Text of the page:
For correcting misbehavior, a strong NO will usually suffice. Use pressure (like a prong collar) sparingly and time out in a dog crate will help settle an out of control dog. Proper crate training should start with puppies and the crate should be their safe space, not used as punishment. Never hit a dog – that will only make them fear you or freeze up, and could cause aggression. A calm and confident handler is the best behavior modifier for a dog.
These are tips of course, things I have learned in the ten years I’ve trained my personal dogs. I started doing this when I was given a large and gentle American German Shepherd. Having worn out the cartilage in my knees, I discovered that holding onto him while we walked helped me. So I bought a vest for him and used him to assist me with mobility. In 2014 I had a spinal cord injury that affected my balance, so his mobility assistance became doubly useful. Unfortunately dogs don’t live as long as humans and he passed, leaving me looking for another dog. After looking around a bit and talking to breeders and trainers, I found Milo. He is an east European working line shepherd. These dogs have been selected and bred for working ability, and find their way into K9, protection, and military roles. Milo however flunked his temperament test – he was not aggressive enough for that work so I bought him to train as my next service dog. It’s been a long road with the occasional pot-hole, but he has taken well to the training. I’ve tested him in crowds, businesses, around children, Doctor’s visits, many places. He is still a bit reactive to other dogs if they challenge him first, and, well, cats or squirrels are a no-go. But with people he has progressed wonderfully. He is a sensitive dog and would probably do well helping someone with PTSD. It would break my heart to sell him, but if he can help another person in need, so much the better.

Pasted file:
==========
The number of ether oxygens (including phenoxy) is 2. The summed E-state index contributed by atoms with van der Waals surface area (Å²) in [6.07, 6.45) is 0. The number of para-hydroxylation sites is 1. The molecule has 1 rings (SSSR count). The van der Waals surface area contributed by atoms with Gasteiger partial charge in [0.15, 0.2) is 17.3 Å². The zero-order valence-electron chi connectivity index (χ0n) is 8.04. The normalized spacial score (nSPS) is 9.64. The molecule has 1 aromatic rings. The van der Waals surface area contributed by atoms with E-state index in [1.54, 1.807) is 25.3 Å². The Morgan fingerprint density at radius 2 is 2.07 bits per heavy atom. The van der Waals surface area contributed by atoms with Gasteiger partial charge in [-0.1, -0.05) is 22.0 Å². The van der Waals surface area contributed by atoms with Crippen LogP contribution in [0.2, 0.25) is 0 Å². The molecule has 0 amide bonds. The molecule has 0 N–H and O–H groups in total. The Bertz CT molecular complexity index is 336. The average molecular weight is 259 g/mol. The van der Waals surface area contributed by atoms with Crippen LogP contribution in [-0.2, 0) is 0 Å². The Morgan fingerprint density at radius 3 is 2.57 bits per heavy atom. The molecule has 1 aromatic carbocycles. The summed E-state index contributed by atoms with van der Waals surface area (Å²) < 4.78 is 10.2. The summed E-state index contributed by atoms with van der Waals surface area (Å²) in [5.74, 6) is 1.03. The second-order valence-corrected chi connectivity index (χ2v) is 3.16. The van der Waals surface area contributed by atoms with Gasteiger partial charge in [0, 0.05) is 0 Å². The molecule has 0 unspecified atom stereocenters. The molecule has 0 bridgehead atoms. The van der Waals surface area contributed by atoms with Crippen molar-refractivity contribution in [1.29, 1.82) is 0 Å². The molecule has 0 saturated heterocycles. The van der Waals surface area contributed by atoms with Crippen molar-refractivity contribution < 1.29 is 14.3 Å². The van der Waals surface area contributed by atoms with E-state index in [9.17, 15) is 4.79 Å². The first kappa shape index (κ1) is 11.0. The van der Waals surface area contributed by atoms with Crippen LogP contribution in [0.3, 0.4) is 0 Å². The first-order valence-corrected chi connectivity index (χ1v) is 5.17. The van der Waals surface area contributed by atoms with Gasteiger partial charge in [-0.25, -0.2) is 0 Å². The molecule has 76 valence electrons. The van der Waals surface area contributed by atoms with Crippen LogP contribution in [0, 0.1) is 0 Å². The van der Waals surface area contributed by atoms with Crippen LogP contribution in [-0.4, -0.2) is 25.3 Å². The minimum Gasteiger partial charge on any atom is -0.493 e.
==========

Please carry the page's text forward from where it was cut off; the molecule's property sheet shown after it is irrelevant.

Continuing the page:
All this is to say that I am a novice trainer; I do not train dogs for other people at present. If you want training for your dog, be it a pet or potential service dog, talk to a professional. Two that I have worked with in Galveston Country are Jason at http://transformmydog.com/ and Trelle at http://www.muttswithmanners.com/ . Each have their own approach to dog training and a prospective service dog trainer should learn as much as they can before taking on the task of training a service dog.
And of course there is YouTube. Not as good as personal training, but you can get a sense of what it takes to properly train a dog. Like lots of people, I started with watching Cesar Milan. One professional trainer, when asked what he thought of Cesar said “I agree 100% with about 50% of what he says”. There are better options though. For general training, search for Mike Ellis. For specific training of service dogs look for Donna Hill. There are others that are probably just as good, but these two folks are widely recognized as experts. For a novice trainer it’s a good start.